Europe is in the grips of an ‘extreme’ heatwave with temperatures expected to hit 113F after the hottest May in Spain in 100 years.
A cloud of hot air from North Africa has sent temperatures soaring and the suffocating heat could last in most of Spain until June 16 or 17, a few days before summer officially starts on June 21, the earliest heatwave in 40 years.
The searing heat has spread to Portugal and Spain and will move north later this week to Germany, the UK and northern Europe.
The high June temperatures are being caused by a ‘heat dome’, which means the warmth extends high into the atmosphere and impacts pressure and wind patterns.
A mountain of hot air is trapped by high-pressure conditions, compressing it like a lid and wedging it between areas of low pressure, pushing cooler air away.
The current heatwave is the earliest one in Spain registered since 1981, according to state meteorological agency AEMET.
The ‘unusual’ temperatures in the first-half of June come after Spain experienced its hottest May in at least 100 years, Ruben del Campo, spokesman for the Spanish Meteorological Agency (Aemet) said.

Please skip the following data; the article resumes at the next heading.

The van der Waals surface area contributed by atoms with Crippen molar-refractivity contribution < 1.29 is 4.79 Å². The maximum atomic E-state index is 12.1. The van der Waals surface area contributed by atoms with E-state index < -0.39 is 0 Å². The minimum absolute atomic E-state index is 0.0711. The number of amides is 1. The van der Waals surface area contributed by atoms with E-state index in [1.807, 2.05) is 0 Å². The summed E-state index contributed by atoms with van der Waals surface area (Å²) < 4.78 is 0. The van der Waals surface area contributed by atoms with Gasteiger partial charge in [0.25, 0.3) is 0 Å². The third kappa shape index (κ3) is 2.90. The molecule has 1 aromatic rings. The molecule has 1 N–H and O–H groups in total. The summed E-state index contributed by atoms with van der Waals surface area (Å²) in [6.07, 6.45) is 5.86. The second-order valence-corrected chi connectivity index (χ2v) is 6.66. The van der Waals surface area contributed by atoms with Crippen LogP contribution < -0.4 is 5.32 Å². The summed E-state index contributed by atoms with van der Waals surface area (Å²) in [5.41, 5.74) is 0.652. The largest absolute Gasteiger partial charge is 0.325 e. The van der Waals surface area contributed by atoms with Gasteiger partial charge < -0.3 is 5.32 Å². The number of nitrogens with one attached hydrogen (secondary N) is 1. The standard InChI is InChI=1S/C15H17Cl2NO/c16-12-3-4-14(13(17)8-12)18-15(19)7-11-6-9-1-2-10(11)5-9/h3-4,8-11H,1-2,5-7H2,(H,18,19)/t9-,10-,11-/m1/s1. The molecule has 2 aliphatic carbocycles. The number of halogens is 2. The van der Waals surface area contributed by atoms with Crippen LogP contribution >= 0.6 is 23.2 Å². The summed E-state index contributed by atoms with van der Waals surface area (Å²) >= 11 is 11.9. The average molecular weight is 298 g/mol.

Temperatures are forecast to climb as high as 113F in the southern Andalusia region, especially in the cities of Cordoba or Seville, according to Aemet.
Spain’s national weather agency sent out a warning saying the heat wave could feel even worse across the country due to the presence of sand and dust in the air from the Sahara.
The heatwave is also set to spread elsewhere in Europe, such as France in the next few days, del Campo warned.
‘The government is going to encourage the development of cool spaces in urban areas with strong support for local authorities as they adapt to the consequences of climate change,’ government spokeswoman Olivia Gregoire told reporters.
Source: Daily Mail